Partial list, subject to change…
Geodesign: Fundamental Principals and Routes Forward
The term geodesign, not more than 5 years old, has already come to have different meanings to various audiences. Having been present at the birth of this toddler, and having been part of ESRI’s GeoDesign group in early implementations, I would like to offer my vision for geodesign. My purpose is not to search for definitional purity, but rather to distinguish geodesign from a variety of similar ideas, and to propose several parallel routes forward.
What is GeoDesign? To me, geodesign is a design and planning method which tightly couples the creation of a design proposal with impact simulations informed by geographic context. In an ideal case, a planner or designer receives real-time guidance on performance at every phase of design from early site visit or conceptual sketch to final detail. The use of contextual geographic information means that design performance can be evaluated relative to local conditions, and that evaluation can consider off-site impacts. The focus is on supporting “human in the loop” design, providing continuous feedback on multiple aspects of performance and improving designs-in-progress rather than on post-hoc evaluation.
This concept is fundamentally dependent on software, but is broader than a particular implementation. If fact, I would argue that desktop GIS extensions such as Placeway’s CommunityViz and Criterion Planner’s INDEX have been supporting aspects of geodesign for several years. One current front of activity in this area is to integrate geodesign concepts into standard GIS tools. A second front includes the need to support web-based tools, particularly web-based evaluation modeling, in ways which allow widespread model sharing. A third route forward is the development of digital sketch planning tools which leverage GIS data models. Last but not least, geodesign concepts need to be applied to 3D design and geovisualization.
GeoDesign can—and should—do more than facilitate the design work of landscape architects, planners and other professionals. It also has the potential to provide private citizens with the information and tools they can use to help design the communities in which they live. However, this will require the development of new tools and modes of professional practice that support processes of public deliberation and collective decision making. This presentation will describe the concepts that underlie ideal of participatory geodesign and suggest four principles for developing tools and techniques that can help the public consider their collective future.
Site Selection for Solar-Electrical Powerplants from a Regional Level to a Community Location using GIS Processing and Sketching Tools
Based on a regional Geodatabase of the Planning region Munich containing detailed information on natural resources, Landscape scenery, land- use and administrational planning data, a ModelBuilder application has been developed to preprocess the data for a potential site suitability analysis. Based on these results field inspections and discussions with the community and the land owners had been supported by detailed scetches explaining the different situations and solution possibilities.
GeoDesign in Environmental Analysis and Planning: An Example
The Ecosystem Management Decision Support (EMDS) system is a general application framework for designing and implementing knowledge-based decision support for environmental analysis and planning at any geographic scale or scales. The system integrates state-of-the-art geographic information system (GIS) as well as knowledge-based reasoning and decision modeling technologies to provide decision support for a substantial portion of the adaptive management process of ecosystem management. EMDS 4.1 is implemented as both an ArcGIS 9.3 ArcMap extension and as an ArcEngine stand-alone for the GIS-averse. It integrates a logic engine to perform landscape evaluations, and a decision modeling engine for developing management priorities.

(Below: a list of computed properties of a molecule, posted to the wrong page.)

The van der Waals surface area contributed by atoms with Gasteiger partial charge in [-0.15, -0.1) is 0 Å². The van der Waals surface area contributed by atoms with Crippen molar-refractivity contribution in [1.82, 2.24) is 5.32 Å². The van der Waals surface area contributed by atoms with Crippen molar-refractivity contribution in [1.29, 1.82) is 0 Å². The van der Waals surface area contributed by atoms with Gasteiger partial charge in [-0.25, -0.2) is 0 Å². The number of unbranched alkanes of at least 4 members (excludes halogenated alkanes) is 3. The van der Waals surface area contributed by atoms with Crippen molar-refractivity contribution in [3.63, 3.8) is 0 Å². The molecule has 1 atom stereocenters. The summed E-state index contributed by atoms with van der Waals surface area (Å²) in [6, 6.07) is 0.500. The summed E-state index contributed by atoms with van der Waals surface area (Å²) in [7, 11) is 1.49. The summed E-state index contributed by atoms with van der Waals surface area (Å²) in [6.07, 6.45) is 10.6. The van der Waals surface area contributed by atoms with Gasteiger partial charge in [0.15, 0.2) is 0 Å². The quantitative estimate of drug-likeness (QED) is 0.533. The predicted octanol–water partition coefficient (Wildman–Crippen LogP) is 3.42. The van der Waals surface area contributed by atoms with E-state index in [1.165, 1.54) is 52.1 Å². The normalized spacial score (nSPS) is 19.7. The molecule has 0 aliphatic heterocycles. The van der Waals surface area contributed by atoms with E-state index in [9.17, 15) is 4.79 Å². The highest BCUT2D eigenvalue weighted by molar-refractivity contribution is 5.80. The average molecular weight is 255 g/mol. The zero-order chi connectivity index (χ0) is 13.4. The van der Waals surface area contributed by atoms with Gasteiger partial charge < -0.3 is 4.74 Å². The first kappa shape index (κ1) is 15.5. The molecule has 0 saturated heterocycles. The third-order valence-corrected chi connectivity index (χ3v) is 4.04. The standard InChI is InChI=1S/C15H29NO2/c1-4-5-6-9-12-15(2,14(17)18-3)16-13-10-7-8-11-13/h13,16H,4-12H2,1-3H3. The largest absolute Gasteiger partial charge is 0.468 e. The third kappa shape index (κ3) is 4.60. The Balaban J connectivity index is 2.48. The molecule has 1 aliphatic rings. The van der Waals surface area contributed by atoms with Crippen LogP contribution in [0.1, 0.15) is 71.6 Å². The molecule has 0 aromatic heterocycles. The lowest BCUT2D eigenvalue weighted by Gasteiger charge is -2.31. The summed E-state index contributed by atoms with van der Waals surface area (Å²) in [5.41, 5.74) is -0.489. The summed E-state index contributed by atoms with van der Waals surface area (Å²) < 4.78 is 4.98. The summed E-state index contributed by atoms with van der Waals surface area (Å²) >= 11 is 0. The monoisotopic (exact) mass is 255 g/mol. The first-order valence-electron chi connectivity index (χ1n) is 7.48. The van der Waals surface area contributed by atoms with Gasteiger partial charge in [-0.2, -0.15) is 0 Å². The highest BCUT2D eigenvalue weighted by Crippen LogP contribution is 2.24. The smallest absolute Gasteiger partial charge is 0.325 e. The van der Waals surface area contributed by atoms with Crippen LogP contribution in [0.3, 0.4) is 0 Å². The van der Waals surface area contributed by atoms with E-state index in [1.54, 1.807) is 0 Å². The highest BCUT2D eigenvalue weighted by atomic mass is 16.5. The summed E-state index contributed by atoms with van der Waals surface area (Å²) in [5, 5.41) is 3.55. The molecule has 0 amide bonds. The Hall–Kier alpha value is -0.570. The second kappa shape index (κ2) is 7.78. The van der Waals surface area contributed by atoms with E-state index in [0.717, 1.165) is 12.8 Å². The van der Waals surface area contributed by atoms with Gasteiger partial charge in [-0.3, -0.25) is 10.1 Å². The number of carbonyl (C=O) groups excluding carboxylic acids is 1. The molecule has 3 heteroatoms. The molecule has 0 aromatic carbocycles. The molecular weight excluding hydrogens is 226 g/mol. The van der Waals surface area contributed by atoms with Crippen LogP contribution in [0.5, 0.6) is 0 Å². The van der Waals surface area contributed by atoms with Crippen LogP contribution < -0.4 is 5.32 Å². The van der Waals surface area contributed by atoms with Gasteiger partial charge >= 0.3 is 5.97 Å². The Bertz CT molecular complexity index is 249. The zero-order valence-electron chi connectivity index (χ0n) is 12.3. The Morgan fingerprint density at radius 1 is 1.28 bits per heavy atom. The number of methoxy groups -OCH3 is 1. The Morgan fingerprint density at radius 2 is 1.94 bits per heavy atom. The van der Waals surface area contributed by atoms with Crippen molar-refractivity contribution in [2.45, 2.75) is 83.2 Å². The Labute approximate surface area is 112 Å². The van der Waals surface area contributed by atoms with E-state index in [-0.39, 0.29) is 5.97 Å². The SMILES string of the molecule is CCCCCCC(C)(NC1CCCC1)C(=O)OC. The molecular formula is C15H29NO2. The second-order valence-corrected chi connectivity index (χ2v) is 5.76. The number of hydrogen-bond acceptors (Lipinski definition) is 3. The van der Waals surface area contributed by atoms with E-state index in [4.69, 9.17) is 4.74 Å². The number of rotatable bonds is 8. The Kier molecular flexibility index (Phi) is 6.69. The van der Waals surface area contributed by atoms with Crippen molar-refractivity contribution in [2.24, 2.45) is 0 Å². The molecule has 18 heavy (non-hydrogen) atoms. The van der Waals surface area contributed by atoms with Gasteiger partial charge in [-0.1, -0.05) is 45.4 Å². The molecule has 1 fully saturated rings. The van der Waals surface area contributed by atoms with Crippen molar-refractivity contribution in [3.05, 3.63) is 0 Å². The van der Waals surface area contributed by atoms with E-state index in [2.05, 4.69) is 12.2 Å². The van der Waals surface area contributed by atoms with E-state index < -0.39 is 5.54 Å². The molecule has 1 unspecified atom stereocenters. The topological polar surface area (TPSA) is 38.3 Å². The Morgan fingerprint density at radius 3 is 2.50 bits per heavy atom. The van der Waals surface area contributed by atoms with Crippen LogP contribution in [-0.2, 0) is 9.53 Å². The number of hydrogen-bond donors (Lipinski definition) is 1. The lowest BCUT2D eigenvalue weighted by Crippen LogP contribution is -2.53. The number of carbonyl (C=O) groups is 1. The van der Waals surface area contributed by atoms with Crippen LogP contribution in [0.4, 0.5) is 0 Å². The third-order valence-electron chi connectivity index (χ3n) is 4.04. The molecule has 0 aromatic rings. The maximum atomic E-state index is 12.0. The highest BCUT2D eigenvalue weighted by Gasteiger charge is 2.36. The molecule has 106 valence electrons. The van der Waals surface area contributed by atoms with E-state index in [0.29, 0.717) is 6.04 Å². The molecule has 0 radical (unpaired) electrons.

Key features of the system’s logic component include abilities to 1) reason about large, abstract, multi-faceted ecosystem management problems, 2) perform useful evaluations with incomplete information, 3) evaluate the influence of missing information, and 4) determine priorities for missing information. A key feature of the planning component is the ability to determine priorities for management activities, taking into account not only ecosystem condition, but also criteria that account for the feasibility and efficacy of potential management actions. Both components include powerful and intuitive diagnostic features that facilitate communicating the explanation of modeling results to a broad audience.
After 13 years since its initial release, EMDS remains popular in the natural resource community, mostly perhaps because it provides a very general design framework suitable for many questions and spatial scales. This and other features of the system will be highlighted in the talk.
GeoGames – Board Game Metaphors for GIS
Massive multiplayer online gaming (MMOG) is now firmly established in the entertainment world and is slowly finding its way into education and training environments. These games embed parallels to many societal processes that we regard as complex and ‘wicked ‘ problems. Simultaneously, virtual globes and online mapping has revolutionized certain aspects of geographic information production and dissemination. With this as our starting point we seek to further the current use of virtual globes and geographical web resources to integrate the social interaction and simulation aspects of MMOGs. In our proposed GeoGames framework we transform an existing online virtual globe into a “game board” for role-play, simulation, interactive web functionality, and content as a source for challenges and answers on geographically related issues. More specifically, we have developed an interactive simulation layer on top of the existing map adding support for multi-user interaction and manipulation of scenario objects. This allows for construction and execution of game-like scenarios, through which users can immerse in, explore, investigate and learn about our world. In this way we seek a new role for maps as an interface for two-way communication between real world information, individual decision making, and computer based models of human and physical systems.